In addition, in 1974 the Camp Fire Girls of America became Camp Fire Boys and Girls when they allowed boys to join. Camp Fire also does not discriminate on the basis of sexual orientation or religious belief, or lack thereof. Their statement says: "We are inclusive, welcoming children, youth and adults regardless of race, religion, socioeconomic status, disability, sexual orientation or other aspect of diversity." And they seem to truly mean what they say!

     From the above comparison, there really is not a lot of difference between BSA and GSUSA in their membership exclusionary policies. However, one would say that the BSA's handling has been less than stellar by comparison. Having to stand before the justices of the US Supreme Court and defend your right to discriminate -- on same basis as the Klu Klux Klan -- is not good public relations.
     So far, for whatever reason, GSUSA for the most part has been able to stay out of the courts. There have been some exceptions. However, these few court fights were not enough to have the media focus own the GSUSA's less than open-door membership requirements. But, given the spotlight on BSA's policies, the GSUSA has felt the heat as well -- from the Right.
     Kathryn Jean Lopez, an associate editor at National Review, wrote an article entitled: "Not Your Mother's Girl Scouts: New Leadership Serves Up Cookies With a Taste of PC." An excerpt from it illustrates how liberal the social conservatives feel the Girl Scouts have become, when in actuality, the practical applications of its policies have the same effect as the BSA's:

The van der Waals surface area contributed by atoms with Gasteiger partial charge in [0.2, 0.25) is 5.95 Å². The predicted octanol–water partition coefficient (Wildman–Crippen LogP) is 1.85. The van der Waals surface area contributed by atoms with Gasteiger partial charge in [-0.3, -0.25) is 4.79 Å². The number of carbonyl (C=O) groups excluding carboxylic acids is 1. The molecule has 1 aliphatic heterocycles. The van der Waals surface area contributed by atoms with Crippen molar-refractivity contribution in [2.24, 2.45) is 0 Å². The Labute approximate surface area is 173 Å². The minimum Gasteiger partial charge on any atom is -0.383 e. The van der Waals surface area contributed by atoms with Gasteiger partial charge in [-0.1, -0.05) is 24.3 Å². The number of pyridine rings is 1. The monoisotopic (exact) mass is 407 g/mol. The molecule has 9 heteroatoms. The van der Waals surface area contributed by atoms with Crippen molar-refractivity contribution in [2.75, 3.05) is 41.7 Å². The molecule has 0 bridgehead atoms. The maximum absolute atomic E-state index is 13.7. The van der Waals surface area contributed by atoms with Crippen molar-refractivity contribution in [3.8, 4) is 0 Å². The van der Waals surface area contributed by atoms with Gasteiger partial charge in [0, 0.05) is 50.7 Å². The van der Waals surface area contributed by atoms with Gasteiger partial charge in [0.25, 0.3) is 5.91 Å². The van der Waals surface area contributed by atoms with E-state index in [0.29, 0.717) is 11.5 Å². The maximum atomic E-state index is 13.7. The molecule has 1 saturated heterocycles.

" . . . what has saved Girl Scouts of the U.S.A. from the beleaguered status of the Boy Scouts might be its willingness to accept exactly what the Boy Scouts have publicly rejected — the political and cultural demands of the Left.

    Political correctness did not recently take over the Girl Scouts; it has been changing the organization for some time. In 1972, Girl Scouts of the U.S.A. dropped "loyalty" from its oath and replaced it with, "I will do my best to be fair" — a change duly noted in James Davidson Hunter's The Death of Character. Then the Girls Scouts began a condom-friendly sex-ed program which led the Catholic Archdiocese of Philadelphia to cut off support in 1978. In 1999, the Scouts made belief in God optional. Girls are permitted to delete or substitute another word for "God" in the Girl Scout Promise ("On my honor, I will try: To serve God and my country, to help people at all times and to live by the Girl Scout Law")."


Statements on GSUSA Membership Policies

October 1991

Recent months have seen an increase in public discussion and challenges to the membership policies of various organizations, both youth-serving groups and adult membership groups.

Girl Scouts of the U.S.A. feels that every adult volunteer and staff member should be conversant with the Movement's membership policies and its position as an organization devoted solely to serving girls. The statements contained in this insert are those that each adult member of the Movement needs to be aware of and to support.

Girl Scouts of the U.S.A. is a national organization which charters 333 local Girl Scout councils to provide Girl Scouting to girls residing within their defined geographic jurisdictions. Girl Scouts of the U.S.A. is both separate and distinct from Boy Scouts of America.

Girl Scouts of the U.S.A. is a private membership organization dedicated to the unique needs and interests of girls, founded in 1912 and chartered by the Congress of the United States in 1950. Its purpose, as cited in the Congressional Charter, is to inspire girls with the highest ideals of character, patriotism, conduct, and attainment. It is nonsectarian and nonpolitical.

Membership in Girl Scouts of the U.S.A. is open to girls between the ages of 5 and 17 who make the Girl Scout Promise, and to both men and women who are 18 or older who accept the principles of the Girl Scout Movement. These principles are reflected in the Girl Scout Promise and Law.